The in-house legal environment can be “a Hunger Games scenario”, with lawyers vying for promotion and better work, meaning that figuring out to manage staff is the biggest leadership challenge facing general counsel.
That is the conclusion arising from a recent roundtable, hosted by Mahlab, which gave legal professionals the opportunity to express themselves in a range of trends and factors in the marketplace.
According to Mahlab’s post-roundtable briefing, development of lawyers and providing career progression is “by far” the greatest leadership challenge facing general counsel at present – particularly for teams with flat structures.
“One GC compared this environment to a ‘Hunger Games’ scenario, with lawyers vying for promotion or better work, sometimes leading to tension and dissatisfaction. The consequent challenge for most GCs was how to differentiate between staff and reward people,” it wrote.
“One GC found a marked rise in team satisfaction when she assigned discrete projects to lawyers to manage from beginning to end, making them the ‘general counsel’ of the project. Another option was to promote lawyers into the business and operations teams in non-legal roles, although one GC commented that sometimes these opportunities were passed over because of a fear of there not being a space in the legal team to which to return. Another challenge was to temper lawyers’ expectations as to annual salary increases, particularly if they were used to private practice rises.”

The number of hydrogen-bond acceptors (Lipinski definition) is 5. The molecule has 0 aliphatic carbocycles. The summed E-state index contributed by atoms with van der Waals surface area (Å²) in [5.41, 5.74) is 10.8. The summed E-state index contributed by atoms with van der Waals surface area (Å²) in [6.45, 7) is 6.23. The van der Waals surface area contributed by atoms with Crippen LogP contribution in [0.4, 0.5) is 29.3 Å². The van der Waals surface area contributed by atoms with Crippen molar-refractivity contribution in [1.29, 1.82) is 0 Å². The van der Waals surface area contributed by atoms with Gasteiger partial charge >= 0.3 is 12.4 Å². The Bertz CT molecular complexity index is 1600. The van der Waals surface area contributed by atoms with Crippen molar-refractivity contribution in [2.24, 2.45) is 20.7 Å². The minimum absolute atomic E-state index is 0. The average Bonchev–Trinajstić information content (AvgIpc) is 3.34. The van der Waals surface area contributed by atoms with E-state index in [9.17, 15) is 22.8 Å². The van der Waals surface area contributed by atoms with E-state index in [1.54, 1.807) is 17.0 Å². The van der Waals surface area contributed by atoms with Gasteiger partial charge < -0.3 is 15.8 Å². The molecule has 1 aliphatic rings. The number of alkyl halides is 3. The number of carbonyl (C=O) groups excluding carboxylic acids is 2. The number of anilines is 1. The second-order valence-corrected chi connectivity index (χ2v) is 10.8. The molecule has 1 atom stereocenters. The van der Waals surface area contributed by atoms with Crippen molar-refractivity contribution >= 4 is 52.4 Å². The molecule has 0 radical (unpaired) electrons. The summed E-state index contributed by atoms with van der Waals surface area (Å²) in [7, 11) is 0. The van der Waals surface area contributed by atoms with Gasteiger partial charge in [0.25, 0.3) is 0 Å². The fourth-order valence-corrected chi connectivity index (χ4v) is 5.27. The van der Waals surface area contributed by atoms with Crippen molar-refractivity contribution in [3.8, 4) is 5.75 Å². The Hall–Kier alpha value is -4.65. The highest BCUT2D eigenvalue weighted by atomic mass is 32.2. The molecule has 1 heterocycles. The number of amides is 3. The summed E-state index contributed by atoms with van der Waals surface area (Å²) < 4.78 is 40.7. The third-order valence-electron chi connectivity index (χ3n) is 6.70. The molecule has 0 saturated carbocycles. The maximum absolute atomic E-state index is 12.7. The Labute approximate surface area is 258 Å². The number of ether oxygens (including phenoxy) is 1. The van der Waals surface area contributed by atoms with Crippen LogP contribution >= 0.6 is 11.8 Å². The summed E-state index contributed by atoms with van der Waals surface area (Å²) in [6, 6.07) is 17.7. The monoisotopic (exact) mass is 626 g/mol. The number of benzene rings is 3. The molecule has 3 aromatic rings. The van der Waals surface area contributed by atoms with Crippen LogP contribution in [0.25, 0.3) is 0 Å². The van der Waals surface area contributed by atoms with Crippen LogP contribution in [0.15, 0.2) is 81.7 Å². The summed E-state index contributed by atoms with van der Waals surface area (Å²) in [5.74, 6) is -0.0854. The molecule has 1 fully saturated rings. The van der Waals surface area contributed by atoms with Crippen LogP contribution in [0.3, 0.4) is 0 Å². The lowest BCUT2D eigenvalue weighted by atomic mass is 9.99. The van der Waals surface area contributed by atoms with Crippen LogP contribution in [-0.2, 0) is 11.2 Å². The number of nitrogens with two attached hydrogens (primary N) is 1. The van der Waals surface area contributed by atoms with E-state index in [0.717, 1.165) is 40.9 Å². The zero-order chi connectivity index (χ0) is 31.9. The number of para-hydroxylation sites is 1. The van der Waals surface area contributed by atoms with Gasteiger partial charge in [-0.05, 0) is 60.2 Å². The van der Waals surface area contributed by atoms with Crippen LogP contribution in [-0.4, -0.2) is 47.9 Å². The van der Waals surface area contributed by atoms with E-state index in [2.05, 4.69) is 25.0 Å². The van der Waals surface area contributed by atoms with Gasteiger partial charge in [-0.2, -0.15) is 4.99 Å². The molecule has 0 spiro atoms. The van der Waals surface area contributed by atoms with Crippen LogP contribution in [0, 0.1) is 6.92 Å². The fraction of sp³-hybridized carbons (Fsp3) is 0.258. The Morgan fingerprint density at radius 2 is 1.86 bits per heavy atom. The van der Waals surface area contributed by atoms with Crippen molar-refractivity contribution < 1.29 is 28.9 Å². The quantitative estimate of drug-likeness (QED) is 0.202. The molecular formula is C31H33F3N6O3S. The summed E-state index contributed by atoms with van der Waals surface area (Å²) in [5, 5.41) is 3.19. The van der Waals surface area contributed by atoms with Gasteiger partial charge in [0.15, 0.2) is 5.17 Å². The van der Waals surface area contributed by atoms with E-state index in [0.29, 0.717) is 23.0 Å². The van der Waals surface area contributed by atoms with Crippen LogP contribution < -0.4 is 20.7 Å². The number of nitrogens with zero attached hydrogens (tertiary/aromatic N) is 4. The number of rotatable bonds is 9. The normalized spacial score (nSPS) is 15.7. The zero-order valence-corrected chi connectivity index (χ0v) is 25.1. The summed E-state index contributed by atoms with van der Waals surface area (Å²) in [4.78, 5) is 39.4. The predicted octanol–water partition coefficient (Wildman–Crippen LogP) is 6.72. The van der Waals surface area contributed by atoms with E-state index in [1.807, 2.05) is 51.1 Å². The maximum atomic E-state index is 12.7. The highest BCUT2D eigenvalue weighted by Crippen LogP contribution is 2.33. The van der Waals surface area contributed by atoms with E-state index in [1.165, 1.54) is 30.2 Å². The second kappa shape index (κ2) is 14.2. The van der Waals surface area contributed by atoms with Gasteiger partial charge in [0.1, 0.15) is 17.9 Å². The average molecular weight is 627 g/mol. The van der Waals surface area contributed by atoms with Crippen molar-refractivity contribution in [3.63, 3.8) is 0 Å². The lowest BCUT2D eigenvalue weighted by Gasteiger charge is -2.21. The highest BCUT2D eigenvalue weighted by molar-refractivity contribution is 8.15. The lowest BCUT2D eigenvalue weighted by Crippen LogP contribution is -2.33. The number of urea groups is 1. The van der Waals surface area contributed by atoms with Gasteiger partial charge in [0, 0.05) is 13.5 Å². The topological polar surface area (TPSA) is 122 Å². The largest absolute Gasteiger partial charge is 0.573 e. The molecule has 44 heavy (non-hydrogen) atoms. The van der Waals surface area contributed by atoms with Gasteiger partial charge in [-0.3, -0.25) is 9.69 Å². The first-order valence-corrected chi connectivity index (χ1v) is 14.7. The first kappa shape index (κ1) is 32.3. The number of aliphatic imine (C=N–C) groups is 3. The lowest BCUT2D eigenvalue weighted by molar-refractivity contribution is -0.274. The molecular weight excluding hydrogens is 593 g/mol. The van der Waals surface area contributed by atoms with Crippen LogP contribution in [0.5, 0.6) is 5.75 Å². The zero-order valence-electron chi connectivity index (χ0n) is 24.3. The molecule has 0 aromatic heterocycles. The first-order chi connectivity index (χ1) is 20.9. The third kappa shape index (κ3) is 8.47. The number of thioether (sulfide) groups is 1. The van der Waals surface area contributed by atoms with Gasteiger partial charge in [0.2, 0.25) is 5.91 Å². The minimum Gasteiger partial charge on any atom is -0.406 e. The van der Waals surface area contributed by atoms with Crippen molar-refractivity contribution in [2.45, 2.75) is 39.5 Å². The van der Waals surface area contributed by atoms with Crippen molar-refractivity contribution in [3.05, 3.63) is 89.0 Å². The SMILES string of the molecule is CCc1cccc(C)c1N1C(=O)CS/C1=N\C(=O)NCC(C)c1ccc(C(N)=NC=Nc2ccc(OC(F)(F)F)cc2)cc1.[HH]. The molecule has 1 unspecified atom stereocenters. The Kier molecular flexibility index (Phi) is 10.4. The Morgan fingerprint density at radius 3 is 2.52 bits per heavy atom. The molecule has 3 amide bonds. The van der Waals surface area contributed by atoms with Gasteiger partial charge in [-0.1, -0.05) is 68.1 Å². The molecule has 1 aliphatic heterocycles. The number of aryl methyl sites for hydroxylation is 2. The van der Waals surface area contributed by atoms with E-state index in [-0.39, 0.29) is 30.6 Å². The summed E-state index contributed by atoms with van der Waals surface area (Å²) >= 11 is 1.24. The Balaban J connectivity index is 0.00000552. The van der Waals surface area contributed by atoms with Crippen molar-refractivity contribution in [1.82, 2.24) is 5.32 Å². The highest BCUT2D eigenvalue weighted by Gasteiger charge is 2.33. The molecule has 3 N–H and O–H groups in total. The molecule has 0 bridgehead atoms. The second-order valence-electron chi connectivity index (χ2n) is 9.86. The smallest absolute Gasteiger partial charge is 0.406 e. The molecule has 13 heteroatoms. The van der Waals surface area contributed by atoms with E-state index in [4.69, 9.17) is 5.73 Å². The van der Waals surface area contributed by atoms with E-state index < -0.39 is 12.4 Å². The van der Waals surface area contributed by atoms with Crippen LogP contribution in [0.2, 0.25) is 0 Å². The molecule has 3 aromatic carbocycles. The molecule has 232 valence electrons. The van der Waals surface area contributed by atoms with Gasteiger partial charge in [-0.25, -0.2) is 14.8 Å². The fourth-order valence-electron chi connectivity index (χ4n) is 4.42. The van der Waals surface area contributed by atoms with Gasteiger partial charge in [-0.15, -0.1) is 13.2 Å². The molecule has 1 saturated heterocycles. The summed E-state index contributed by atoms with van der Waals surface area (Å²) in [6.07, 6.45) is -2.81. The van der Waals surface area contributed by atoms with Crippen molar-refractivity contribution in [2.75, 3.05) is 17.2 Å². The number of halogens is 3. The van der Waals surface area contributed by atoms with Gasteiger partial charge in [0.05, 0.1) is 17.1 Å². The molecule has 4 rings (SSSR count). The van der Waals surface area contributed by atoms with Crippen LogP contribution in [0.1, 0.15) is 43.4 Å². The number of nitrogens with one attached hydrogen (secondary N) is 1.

It was unanimously felt by GCs of larger teams, Mahlab continued, that it was desirable to have a range of ambition levels within the legal teams, “to allow for highly ambitious team members who inevitably will grow out of their roles”.
“One GC summarised it by saying that he didn’t ‘seek to have a team of champions, but to have a championship team’. All general counsel felt that it was important to be honest and upfront with team members about whether they have ‘hit a ceiling’ at the organisation,” it wrote.
“This proactive approach meant that senior lawyers could either move into a different part of the business or get themselves job ready for an opportunity outside the organisation. One GC commented that he had managed lawyers who had left the organisation, obtained skills and experience elsewhere, and then later returned to the organisation with the benefit of that acquired knowledge.”
Lawyers can and should be encouraged to take up global opportunities and not feel obliged to stay in one role, the participants mused, and they can also be afforded opportunities to have mentors assigned, either from the legal team or outside of it.
On the question of whether the creation of a deputy GC role leads to success, the roundtable surmised that this will depend on the size and makeup of the team.
“Some GCs felt that it was a good idea because it could allow for a successful transition upon their own departure and that it provided structural integrity and stability. One GC had created the role of deputy GC as a result of a merger with a company which had an existing legal team. By contrast, other GCs felt that creating the deputy GC role sometimes lead to calls of perceived ‘favouritism’ and could lead to team instability,” Mahlab concluded.
“One GC had in fact disbanded the deputy GC position and created heads of legal positions for the different pillars in the business, ensuring more senior lawyers in the team were promoted and satisfied.”